Edwina McQueen, head of City & Guilds Business Unit, discusses how qualifications are being recognised by businesses as an important lever to maintain competitiveness and efficiency.
The recent Leitch Report highlighted the extent of the skills problem, which has steadily worsened over the last two decades. According to the report, the UK currently has about 75% of the population of working age actually in employment. Economists argue that we need employment levels to raise to 80% by 2012 to meet skills needs. Due to a declining birth-rate, some 600,000 fewer 15-24 year olds will be preparing to enter the workforce in 2020 than in 2010, so meeting our employment aspirations will require reaching out to more than seven million adults (13% of the population) who are currently economically inactive and, importantly for employers, upskilling existing staff.
It is this challenge of ‘upskilling’ that leaves so many employers cold – where do you start when every employee has varying skills requirements and competency levels? What qualifications are suitable for the business? How will training contribute to the bottom line? It’s these questions that led to the establishment of the City & Guilds Business Unit.
The Business Unit grew out of the recognition that for employers, a qualification is not worth the paper it’s printed on if it doesn’t give staff the skills and competencies needed to do the job at hand. The Business Unit works in partnership with employers to help them deliver relevant training and skills development to their staff through tailored programmes.
For example, last year P&O Ferries contacted the Business Unit for advice and assistance in developing the skills of its staff. The company wanted to address the training needs of its entire workforce, from those running the ship’s galley to everyone involved in business administration. The Business Unit’s innovative solution was to map the training already offered by the company to national occupational standards, and thereby provide P&O with a nationally recognised qualification.
Tim Whitaker, training manager for P&O Ferries, said of this venture: “The mapping exercise will be a huge motivation to staff. It will help to realise the full value of our training for the company, and individuals will be able get a recognised qualification.”
Our work with P&O demonstrates the importance of qualifications to staff morale. And, according to our City & Guilds’ policy report, “Train to Retain”, one in four workers would have left, or would leave, a job because of poor training and career prospects. Smart employers know that effective in-house training creates a skilled and motivated workforce and in turn, increased productivity.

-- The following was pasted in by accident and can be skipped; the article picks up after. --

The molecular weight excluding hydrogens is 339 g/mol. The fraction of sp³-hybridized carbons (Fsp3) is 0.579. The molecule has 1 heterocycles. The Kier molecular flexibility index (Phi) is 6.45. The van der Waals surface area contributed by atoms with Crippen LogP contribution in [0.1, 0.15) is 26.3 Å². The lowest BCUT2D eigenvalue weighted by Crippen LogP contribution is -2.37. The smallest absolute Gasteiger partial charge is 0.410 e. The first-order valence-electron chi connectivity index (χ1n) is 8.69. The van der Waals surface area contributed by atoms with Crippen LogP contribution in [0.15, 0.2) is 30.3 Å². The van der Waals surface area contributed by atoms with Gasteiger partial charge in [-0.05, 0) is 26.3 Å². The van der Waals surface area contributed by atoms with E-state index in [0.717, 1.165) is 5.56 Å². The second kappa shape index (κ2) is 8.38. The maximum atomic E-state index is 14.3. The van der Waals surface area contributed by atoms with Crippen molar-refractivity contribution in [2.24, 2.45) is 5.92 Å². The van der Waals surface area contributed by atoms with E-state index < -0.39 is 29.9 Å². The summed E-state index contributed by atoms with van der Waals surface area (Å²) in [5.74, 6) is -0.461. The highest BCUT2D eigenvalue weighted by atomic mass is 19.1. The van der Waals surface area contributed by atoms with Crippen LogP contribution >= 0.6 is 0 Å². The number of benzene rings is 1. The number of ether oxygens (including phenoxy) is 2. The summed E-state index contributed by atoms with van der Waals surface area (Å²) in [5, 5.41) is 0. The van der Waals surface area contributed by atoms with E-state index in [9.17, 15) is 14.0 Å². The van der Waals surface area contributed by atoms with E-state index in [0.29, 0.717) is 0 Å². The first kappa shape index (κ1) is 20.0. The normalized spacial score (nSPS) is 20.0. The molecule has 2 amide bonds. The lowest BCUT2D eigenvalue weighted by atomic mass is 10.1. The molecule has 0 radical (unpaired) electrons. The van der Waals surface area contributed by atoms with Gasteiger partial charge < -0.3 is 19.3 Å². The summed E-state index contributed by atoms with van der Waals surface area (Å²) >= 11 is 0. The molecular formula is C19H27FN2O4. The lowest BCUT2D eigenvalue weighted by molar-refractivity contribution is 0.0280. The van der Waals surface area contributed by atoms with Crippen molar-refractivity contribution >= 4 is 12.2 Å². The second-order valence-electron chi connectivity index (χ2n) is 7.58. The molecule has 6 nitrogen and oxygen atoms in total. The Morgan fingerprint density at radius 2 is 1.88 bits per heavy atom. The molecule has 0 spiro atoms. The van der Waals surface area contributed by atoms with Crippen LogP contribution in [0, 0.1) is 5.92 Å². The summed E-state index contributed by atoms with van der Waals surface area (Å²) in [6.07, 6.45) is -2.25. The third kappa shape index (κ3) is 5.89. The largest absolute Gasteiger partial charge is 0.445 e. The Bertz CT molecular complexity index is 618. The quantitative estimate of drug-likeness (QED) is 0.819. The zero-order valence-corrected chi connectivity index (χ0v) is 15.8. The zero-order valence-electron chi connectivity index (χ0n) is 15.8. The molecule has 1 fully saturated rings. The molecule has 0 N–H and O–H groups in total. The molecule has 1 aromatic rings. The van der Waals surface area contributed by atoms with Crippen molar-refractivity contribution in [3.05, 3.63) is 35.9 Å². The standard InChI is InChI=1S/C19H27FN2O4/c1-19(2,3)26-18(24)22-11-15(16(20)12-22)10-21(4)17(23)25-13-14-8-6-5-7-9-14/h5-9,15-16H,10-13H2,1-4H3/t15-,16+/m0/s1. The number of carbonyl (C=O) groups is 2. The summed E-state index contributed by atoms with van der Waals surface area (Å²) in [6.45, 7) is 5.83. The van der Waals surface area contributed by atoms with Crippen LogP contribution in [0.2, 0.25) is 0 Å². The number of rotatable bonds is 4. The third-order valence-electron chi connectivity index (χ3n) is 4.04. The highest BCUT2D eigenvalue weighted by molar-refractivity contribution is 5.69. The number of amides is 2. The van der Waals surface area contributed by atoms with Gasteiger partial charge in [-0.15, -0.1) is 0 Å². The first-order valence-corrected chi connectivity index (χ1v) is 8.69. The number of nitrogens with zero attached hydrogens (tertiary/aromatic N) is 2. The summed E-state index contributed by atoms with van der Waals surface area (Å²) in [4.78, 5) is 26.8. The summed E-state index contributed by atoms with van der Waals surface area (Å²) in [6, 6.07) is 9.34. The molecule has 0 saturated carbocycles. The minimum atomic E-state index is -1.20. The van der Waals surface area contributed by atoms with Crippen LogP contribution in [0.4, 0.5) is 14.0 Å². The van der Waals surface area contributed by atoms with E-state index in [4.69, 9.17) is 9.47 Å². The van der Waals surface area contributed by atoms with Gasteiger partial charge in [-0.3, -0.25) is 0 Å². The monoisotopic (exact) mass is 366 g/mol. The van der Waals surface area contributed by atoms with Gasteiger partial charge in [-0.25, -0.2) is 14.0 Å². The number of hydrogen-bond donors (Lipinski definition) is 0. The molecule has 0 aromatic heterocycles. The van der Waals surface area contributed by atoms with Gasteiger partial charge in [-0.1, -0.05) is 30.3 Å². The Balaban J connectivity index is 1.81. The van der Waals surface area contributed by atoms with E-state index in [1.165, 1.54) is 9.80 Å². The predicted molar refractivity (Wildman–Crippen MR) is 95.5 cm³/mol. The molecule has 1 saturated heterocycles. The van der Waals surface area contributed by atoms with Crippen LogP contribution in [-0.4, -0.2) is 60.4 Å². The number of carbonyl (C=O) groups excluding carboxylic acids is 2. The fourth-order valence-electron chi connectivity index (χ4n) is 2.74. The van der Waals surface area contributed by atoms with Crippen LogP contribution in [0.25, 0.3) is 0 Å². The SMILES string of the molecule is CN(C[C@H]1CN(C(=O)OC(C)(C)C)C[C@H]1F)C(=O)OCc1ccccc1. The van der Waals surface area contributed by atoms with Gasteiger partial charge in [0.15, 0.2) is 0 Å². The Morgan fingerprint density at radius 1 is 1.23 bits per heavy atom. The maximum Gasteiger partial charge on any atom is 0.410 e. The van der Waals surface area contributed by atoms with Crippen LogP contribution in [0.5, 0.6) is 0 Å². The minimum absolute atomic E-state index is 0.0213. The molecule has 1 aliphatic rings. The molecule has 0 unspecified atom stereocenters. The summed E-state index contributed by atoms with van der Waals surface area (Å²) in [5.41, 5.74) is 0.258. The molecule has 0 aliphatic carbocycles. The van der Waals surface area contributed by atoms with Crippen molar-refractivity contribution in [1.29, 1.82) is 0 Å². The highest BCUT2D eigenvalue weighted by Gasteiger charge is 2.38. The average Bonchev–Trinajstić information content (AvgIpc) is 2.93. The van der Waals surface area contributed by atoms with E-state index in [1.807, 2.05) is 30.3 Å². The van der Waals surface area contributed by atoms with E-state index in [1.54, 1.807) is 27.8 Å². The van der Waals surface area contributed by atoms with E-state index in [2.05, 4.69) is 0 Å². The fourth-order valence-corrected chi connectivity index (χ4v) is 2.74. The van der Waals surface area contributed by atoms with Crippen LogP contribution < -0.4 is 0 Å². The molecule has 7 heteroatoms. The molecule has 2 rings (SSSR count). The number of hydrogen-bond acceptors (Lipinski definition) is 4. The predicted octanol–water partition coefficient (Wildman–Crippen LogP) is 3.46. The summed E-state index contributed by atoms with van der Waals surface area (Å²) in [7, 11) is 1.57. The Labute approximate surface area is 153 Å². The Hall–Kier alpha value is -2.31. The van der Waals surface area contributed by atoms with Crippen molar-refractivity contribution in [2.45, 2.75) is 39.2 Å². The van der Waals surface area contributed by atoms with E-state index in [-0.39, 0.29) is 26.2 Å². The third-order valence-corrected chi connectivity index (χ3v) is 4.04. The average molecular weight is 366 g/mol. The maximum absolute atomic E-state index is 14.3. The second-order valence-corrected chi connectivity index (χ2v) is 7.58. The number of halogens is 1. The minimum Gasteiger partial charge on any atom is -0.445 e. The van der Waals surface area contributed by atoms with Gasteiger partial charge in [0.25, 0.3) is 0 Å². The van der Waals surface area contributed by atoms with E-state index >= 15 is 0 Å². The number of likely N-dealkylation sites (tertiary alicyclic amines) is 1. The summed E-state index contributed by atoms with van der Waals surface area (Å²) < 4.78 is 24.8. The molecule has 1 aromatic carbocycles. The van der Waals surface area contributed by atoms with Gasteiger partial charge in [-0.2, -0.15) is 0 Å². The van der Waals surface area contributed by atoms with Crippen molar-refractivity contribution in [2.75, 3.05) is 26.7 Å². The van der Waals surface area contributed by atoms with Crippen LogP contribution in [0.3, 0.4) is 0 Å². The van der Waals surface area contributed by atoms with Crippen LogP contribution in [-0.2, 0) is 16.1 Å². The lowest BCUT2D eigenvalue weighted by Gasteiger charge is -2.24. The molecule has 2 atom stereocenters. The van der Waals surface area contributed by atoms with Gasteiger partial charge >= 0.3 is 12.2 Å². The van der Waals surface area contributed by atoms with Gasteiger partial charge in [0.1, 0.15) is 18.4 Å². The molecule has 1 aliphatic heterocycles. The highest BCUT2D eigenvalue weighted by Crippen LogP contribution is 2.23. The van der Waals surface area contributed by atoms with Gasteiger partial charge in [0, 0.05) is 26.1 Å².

Testament to this fact is Royal Mail. In 2004, the company approached City & Guilds with one of its greatest challenges since deregulation; its failure to recruit and retain young people aged 16 to 24. Having made a decision to offer an apprenticeship scheme, Royal Mail discovered that there was no qualification available specific to their business. With the Business Unit, an NVQ in Mail Operations was developed as a part of the apprenticeship programme. After the first year of the scheme retention in this age group rose from 64% to a staggering 84% and the sickness rate dropped from 8.7% to 3.7%. Royal Mail believes that this tailor-made qualification is helping to provide the postal industry with a professional edge and is adding real value to its reputation with both staff and customers.
While City & Guilds has reacted to employer’s needs since the development of the Business Unit, it also took the lead in the professionalisation of certain sectors. The introduction of the City & Guilds Level 2 Certificate for Parking Attendants has greatly contributed to the transformation of the parking sector. Training that had for so long been disparate is now standardised and nationally accredited. With the backing of the British Parking Association, large employers including NCP and Vinci Parking have taken up the qualification. Local Authorities are beginning to incorporate into their contracts the requirement that Parking Attendants have a nationally accredited qualification at level 2.
When Dick Winterton took the new post of managing director of City & Guilds in July 2007, he said that City & Guilds was at a turning point in its relationships with its customers: “It is evident to me that awarding bodies won’t be able to carry on as they always have. City & Guilds has become more sophisticated in understanding our customers to ensure the products fit.”
It’s with this insight that we continue to provide employers – in the UK and across the globe – with qualifications that are actually ‘important’ to their business and their staff.
Edwina McQueen, Head of City & Guilds Business Unit